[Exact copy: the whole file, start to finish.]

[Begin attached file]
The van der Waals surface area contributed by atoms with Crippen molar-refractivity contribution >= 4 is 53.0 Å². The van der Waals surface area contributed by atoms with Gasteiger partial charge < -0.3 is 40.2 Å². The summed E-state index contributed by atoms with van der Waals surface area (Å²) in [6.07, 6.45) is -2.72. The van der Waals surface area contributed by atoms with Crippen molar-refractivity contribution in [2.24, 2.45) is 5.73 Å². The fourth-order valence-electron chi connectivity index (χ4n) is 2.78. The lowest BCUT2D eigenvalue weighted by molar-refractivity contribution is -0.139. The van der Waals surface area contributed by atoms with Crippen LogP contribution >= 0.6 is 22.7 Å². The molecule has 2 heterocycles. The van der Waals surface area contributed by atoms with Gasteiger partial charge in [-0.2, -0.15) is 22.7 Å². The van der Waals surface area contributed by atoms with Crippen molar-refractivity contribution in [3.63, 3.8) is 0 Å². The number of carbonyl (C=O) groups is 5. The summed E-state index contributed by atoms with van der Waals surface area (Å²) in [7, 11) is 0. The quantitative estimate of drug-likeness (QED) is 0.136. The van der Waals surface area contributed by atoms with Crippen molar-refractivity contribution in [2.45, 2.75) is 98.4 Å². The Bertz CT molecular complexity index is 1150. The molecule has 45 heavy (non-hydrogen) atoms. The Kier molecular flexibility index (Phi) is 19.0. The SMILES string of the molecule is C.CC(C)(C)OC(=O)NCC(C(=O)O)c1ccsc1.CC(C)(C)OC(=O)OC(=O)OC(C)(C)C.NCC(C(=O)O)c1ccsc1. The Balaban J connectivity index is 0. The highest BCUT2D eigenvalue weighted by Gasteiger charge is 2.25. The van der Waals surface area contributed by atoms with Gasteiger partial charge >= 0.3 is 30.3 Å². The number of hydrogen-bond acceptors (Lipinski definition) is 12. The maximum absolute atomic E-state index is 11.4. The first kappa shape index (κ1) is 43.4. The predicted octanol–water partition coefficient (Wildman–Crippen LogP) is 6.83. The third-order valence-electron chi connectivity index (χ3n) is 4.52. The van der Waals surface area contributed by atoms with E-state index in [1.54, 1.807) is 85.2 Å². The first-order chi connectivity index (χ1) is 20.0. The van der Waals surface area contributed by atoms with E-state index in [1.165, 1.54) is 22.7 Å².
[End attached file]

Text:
The van der Waals surface area contributed by atoms with Crippen molar-refractivity contribution >= 4 is 53.0 Å². The van der Waals surface area contributed by atoms with Gasteiger partial charge < -0.3 is 40.2 Å². The summed E-state index contributed by atoms with van der Waals surface area (Å²) in [6.07, 6.45) is -2.72. The van der Waals surface area contributed by atoms with Crippen molar-refractivity contribution in [2.24, 2.45) is 5.73 Å². The fourth-order valence-electron chi connectivity index (χ4n) is 2.78. The lowest BCUT2D eigenvalue weighted by molar-refractivity contribution is -0.139. The van der Waals surface area contributed by atoms with Crippen LogP contribution >= 0.6 is 22.7 Å². The molecule has 2 heterocycles. The van der Waals surface area contributed by atoms with Gasteiger partial charge in [-0.2, -0.15) is 22.7 Å². The van der Waals surface area contributed by atoms with Crippen molar-refractivity contribution in [3.63, 3.8) is 0 Å². The number of carbonyl (C=O) groups is 5. The summed E-state index contributed by atoms with van der Waals surface area (Å²) in [7, 11) is 0. The quantitative estimate of drug-likeness (QED) is 0.136. The van der Waals surface area contributed by atoms with Crippen molar-refractivity contribution in [2.45, 2.75) is 98.4 Å². The Bertz CT molecular complexity index is 1150. The molecule has 45 heavy (non-hydrogen) atoms. The Kier molecular flexibility index (Phi) is 19.0. The SMILES string of the molecule is C.CC(C)(C)OC(=O)NCC(C(=O)O)c1ccsc1.CC(C)(C)OC(=O)OC(=O)OC(C)(C)C.NCC(C(=O)O)c1ccsc1. The Balaban J connectivity index is 0. The highest BCUT2D eigenvalue weighted by Gasteiger charge is 2.25. The van der Waals surface area contributed by atoms with Gasteiger partial charge >= 0.3 is 30.3 Å². The number of hydrogen-bond acceptors (Lipinski definition) is 12. The maximum absolute atomic E-state index is 11.4. The first kappa shape index (κ1) is 43.4. The predicted octanol–water partition coefficient (Wildman–Crippen LogP) is 6.83. The third-order valence-electron chi connectivity index (χ3n) is 4.52. The van der Waals surface area contributed by atoms with E-state index in [1.54, 1.807) is 85.2 Å². The first-order chi connectivity index (χ1) is 20.0. The van der Waals surface area contributed by atoms with E-state index in [1.165, 1.54) is 22.7 Å².